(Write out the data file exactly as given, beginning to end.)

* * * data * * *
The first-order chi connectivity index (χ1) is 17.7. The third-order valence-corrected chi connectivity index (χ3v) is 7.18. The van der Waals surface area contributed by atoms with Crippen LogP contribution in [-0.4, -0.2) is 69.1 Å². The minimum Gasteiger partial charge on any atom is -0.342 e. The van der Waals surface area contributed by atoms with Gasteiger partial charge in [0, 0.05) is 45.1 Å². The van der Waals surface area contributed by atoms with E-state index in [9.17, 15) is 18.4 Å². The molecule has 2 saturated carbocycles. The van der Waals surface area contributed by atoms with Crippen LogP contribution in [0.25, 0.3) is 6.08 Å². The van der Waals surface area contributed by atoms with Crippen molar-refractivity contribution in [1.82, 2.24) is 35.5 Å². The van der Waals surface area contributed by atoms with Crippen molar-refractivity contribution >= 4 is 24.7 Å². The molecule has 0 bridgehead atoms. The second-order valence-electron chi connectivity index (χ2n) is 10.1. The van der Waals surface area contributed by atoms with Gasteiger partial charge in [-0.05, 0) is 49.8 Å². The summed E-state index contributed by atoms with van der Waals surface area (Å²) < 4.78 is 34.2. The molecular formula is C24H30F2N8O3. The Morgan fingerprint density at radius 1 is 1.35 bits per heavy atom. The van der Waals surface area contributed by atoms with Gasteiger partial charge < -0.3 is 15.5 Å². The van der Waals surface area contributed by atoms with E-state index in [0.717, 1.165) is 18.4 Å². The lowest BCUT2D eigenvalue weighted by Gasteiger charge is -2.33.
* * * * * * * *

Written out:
The first-order chi connectivity index (χ1) is 17.7. The third-order valence-corrected chi connectivity index (χ3v) is 7.18. The van der Waals surface area contributed by atoms with Crippen LogP contribution in [-0.4, -0.2) is 69.1 Å². The minimum Gasteiger partial charge on any atom is -0.342 e. The van der Waals surface area contributed by atoms with Gasteiger partial charge in [0, 0.05) is 45.1 Å². The van der Waals surface area contributed by atoms with E-state index in [9.17, 15) is 18.4 Å². The molecule has 2 saturated carbocycles. The van der Waals surface area contributed by atoms with Crippen LogP contribution in [0.25, 0.3) is 6.08 Å². The van der Waals surface area contributed by atoms with Crippen molar-refractivity contribution in [1.82, 2.24) is 35.5 Å². The van der Waals surface area contributed by atoms with Crippen molar-refractivity contribution >= 4 is 24.7 Å². The molecule has 0 bridgehead atoms. The second-order valence-electron chi connectivity index (χ2n) is 10.1. The van der Waals surface area contributed by atoms with Gasteiger partial charge in [-0.05, 0) is 49.8 Å². The summed E-state index contributed by atoms with van der Waals surface area (Å²) < 4.78 is 34.2. The molecular formula is C24H30F2N8O3. The Morgan fingerprint density at radius 1 is 1.35 bits per heavy atom. The van der Waals surface area contributed by atoms with Gasteiger partial charge < -0.3 is 15.5 Å². The van der Waals surface area contributed by atoms with E-state index in [0.717, 1.165) is 18.4 Å². The lowest BCUT2D eigenvalue weighted by Gasteiger charge is -2.33.